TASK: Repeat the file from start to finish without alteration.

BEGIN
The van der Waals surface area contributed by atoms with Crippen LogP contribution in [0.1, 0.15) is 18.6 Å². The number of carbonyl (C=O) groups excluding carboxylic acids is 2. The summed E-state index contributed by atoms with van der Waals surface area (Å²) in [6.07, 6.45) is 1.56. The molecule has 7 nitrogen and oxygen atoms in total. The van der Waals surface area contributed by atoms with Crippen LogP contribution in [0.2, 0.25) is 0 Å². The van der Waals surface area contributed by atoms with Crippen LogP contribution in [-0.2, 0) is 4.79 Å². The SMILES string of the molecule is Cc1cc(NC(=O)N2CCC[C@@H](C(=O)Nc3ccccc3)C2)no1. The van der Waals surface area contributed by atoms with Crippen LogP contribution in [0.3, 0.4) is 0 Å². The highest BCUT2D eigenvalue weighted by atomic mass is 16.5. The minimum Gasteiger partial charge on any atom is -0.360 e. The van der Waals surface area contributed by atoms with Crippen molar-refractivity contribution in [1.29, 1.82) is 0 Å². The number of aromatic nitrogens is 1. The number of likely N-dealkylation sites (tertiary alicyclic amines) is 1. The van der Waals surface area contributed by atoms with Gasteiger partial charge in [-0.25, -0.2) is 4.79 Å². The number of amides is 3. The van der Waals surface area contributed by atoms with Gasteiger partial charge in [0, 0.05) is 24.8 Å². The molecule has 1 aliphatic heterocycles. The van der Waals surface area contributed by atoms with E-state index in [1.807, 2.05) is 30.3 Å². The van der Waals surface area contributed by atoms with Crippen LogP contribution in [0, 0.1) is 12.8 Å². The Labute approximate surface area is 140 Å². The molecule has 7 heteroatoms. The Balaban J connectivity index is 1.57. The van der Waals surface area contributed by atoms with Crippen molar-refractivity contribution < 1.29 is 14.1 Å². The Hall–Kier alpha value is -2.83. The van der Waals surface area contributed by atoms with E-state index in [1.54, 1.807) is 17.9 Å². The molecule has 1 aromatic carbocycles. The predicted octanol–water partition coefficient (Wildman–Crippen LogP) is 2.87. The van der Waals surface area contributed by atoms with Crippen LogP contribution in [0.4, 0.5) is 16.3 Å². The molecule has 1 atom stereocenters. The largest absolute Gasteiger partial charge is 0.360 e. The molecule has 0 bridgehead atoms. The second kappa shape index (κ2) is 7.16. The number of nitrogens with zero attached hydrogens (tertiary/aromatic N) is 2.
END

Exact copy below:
The van der Waals surface area contributed by atoms with Crippen LogP contribution in [0.1, 0.15) is 18.6 Å². The number of carbonyl (C=O) groups excluding carboxylic acids is 2. The summed E-state index contributed by atoms with van der Waals surface area (Å²) in [6.07, 6.45) is 1.56. The molecule has 7 nitrogen and oxygen atoms in total. The van der Waals surface area contributed by atoms with Crippen LogP contribution in [0.2, 0.25) is 0 Å². The van der Waals surface area contributed by atoms with Crippen LogP contribution in [-0.2, 0) is 4.79 Å². The SMILES string of the molecule is Cc1cc(NC(=O)N2CCC[C@@H](C(=O)Nc3ccccc3)C2)no1. The van der Waals surface area contributed by atoms with Crippen LogP contribution in [0.3, 0.4) is 0 Å². The highest BCUT2D eigenvalue weighted by atomic mass is 16.5. The minimum Gasteiger partial charge on any atom is -0.360 e. The van der Waals surface area contributed by atoms with Crippen molar-refractivity contribution in [1.29, 1.82) is 0 Å². The number of aromatic nitrogens is 1. The number of likely N-dealkylation sites (tertiary alicyclic amines) is 1. The van der Waals surface area contributed by atoms with Gasteiger partial charge in [-0.25, -0.2) is 4.79 Å². The number of amides is 3. The van der Waals surface area contributed by atoms with Gasteiger partial charge in [0, 0.05) is 24.8 Å². The molecule has 1 aliphatic heterocycles. The van der Waals surface area contributed by atoms with E-state index in [1.807, 2.05) is 30.3 Å². The van der Waals surface area contributed by atoms with Crippen LogP contribution in [0, 0.1) is 12.8 Å². The Labute approximate surface area is 140 Å². The molecule has 7 heteroatoms. The Balaban J connectivity index is 1.57. The van der Waals surface area contributed by atoms with Crippen molar-refractivity contribution < 1.29 is 14.1 Å². The Hall–Kier alpha value is -2.83. The van der Waals surface area contributed by atoms with E-state index in [1.54, 1.807) is 17.9 Å². The molecule has 1 aromatic carbocycles. The predicted octanol–water partition coefficient (Wildman–Crippen LogP) is 2.87. The van der Waals surface area contributed by atoms with Crippen LogP contribution in [0.4, 0.5) is 16.3 Å². The molecule has 1 atom stereocenters. The largest absolute Gasteiger partial charge is 0.360 e. The molecule has 0 bridgehead atoms. The second kappa shape index (κ2) is 7.16. The number of nitrogens with zero attached hydrogens (tertiary/aromatic N) is 2.